KUALA LUMPUR, 2 March 2021 – Micro, small and medium enterprises (MSMEs) across Malaysia are confronting the fact that readily available financial aid and incentives may not be enough to weather the prolonged economic impact of Covid-19 pandemic. Amongst those hardest hits are social enterprises, the not-for-profit organisations that proactively creates positive social or environmental impact in a way that is financially sustainable.
With the emergence of digital financing platforms such as Funding Societies, social enterprises are now able to get quicker and wider access to financing, especially in helping them mitigating current challenges brought on by the pandemic.
Challenges for social enterprises
Operating in the social-economic nexus, social enterprises use the power of the marketplace to solve the most pressing societal problems. These businesses exist primarily to benefit the public and the community, rather than their shareholders and owners. Social enterprises are commercially viable businesses with the purpose of generating social impact.
However, like many other SMEs, social enterprises are not spared from the impact of the pandemic. In a survey conducted last year amongst SME owners of various industries, almost half respondents noted that they will only be able to survive between 3 to 6 months during the Movement Control Order (MCO) period, with a majority highlighting some sort of financial assistance to help their businesses cope. The MCO may have been eased since late last year, but the outlook remains uncertain, particularly with the newly enforced MCO 2.0 in place.
As part of its efforts to financially empower this underserved segment of SMEs, Funding Societies, the leading SME digital financing platform in Southeast Asia, has been providing social enterprise-focused financing via the Malaysia Co-investment Fund (MyCIF) Social Enterprise scheme. The Government had announced in its Budget 2020 tabling back in October 2019, an additional RM10 million specifically assigned to be co-invested in P2P campaigns for Social Enterprises. This is aligned with the Government's aspiration to leverage on the public-private partnerships and explore mechanisms to widen access to financing for social enterprises.
Wong Kah Meng, Co-founder and Chief Executive Officer of Funding Societies Malaysia, said, “Social enterprises often play a unique role in driving more equitable economic well-being given their focus. Whilst they help build a more diverse and equitable economy through tackling socio-economic issues, they remain financially underserved. As a digitally-driven financing platform, we are better placed to serve the diverse range of MSMEs by leveraging on our lower operating cost structure and hence able to serve creditworthy MSMEs who may not be profitable for banks to serve.”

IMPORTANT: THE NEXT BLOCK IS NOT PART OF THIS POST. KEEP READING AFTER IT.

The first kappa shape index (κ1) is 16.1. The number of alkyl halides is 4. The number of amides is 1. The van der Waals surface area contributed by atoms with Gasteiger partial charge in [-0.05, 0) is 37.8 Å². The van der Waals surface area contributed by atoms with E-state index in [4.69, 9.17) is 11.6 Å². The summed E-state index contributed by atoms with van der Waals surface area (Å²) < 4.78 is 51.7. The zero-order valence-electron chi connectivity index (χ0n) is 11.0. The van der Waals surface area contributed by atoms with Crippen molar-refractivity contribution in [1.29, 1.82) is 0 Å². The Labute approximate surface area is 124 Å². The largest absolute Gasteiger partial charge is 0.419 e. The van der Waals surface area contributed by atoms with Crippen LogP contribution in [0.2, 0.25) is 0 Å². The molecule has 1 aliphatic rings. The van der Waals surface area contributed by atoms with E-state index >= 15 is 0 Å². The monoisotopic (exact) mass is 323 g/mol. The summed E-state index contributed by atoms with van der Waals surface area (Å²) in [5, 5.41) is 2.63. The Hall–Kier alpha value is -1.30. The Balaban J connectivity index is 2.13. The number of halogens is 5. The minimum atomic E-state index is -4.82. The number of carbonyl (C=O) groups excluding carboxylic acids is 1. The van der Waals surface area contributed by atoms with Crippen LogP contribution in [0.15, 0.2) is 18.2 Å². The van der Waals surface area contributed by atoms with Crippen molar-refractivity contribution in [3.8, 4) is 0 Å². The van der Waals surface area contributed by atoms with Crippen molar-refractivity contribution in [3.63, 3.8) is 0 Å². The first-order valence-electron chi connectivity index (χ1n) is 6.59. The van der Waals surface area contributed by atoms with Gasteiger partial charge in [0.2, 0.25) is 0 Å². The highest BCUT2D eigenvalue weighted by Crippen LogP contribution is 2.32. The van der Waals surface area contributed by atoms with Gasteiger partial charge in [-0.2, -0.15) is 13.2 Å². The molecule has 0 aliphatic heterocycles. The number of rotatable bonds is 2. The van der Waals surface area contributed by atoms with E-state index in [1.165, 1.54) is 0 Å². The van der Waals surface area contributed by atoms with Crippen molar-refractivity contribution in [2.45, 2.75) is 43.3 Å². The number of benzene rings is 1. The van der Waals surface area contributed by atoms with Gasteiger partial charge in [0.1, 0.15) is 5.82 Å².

The story of Batik Boutique
Batik Boutique, a fair-trade social enterprise focused on providing skills training and economic opportunity for local artisans by promoting their products in the global marketplace, was also not spared the unprecedented effects of the COVID-19 pandemic.
Amy Blair, Founder and Chief Executive Officer of Batik Boutique, and a client of Funding Societies Malaysia, stressed on the challenges to maintain cash flow amid the pandemic, “Business financing is essential for us to grow and thrive in the new normal, as small businesses reach a point where profit margins are not enough to sustain business as usual. It is especially worse for us social entrepreneurs, as we are constantly worrying about cash flows while simultaneously attending to real societal issues that impact the most vulnerable groups in society.”
Like many other businesses, securing financing in the current economic climate was not easy and therefore, to maintain a steady cash flow, Amy had turned to Funding Societies. She remarked, “Funding Societies played a very instrumental role in our growth and survival throughout 2020. They believed in our quality, product and numbers and were willing to support us in a time when most people were not offering financing to retail or travel businesses.”
“More focus should be given towards nurturing and developing local social enterprises so they are given a fair opportunity as with other entrepreneurship endeavours to thrive. Batik Boutique is a great example of a social enterprise with a sustainable business model coupled with a heartening mission of taking our beloved Malaysian batik craft to a regional and global stage. We are glad and excited to be able to support them in their social entrepreneurship journey,” Wong concluded.
MyCIF Social Enterprise Scheme
As the first and largest P2P financing platform in Malaysia, Funding Societies has disbursed more than RM6 billion in working capital across the region. As part of its mission in supporting social enterprises, and in line with the Government’s PENJANA economic recovery plan under the Social Elevation (SEE) initiative, Funding Societies is offering a social enterprise financing programme specifically for these companies.
Through the MyCIF Social Enterprise scheme, social enterprises which have been successfully accredited by the Ministry of Entrepreneurship Development under their Social Enterprise Accreditation (SE.A) program (all stages) stand to enjoy up to 50% waiver in financing cost for their business financing application with Funding Societies.
For more information on the MyCIF Social Enterprise scheme, please visit: https://blog.fundingsocieties.com.my/social-enterprise-financing/
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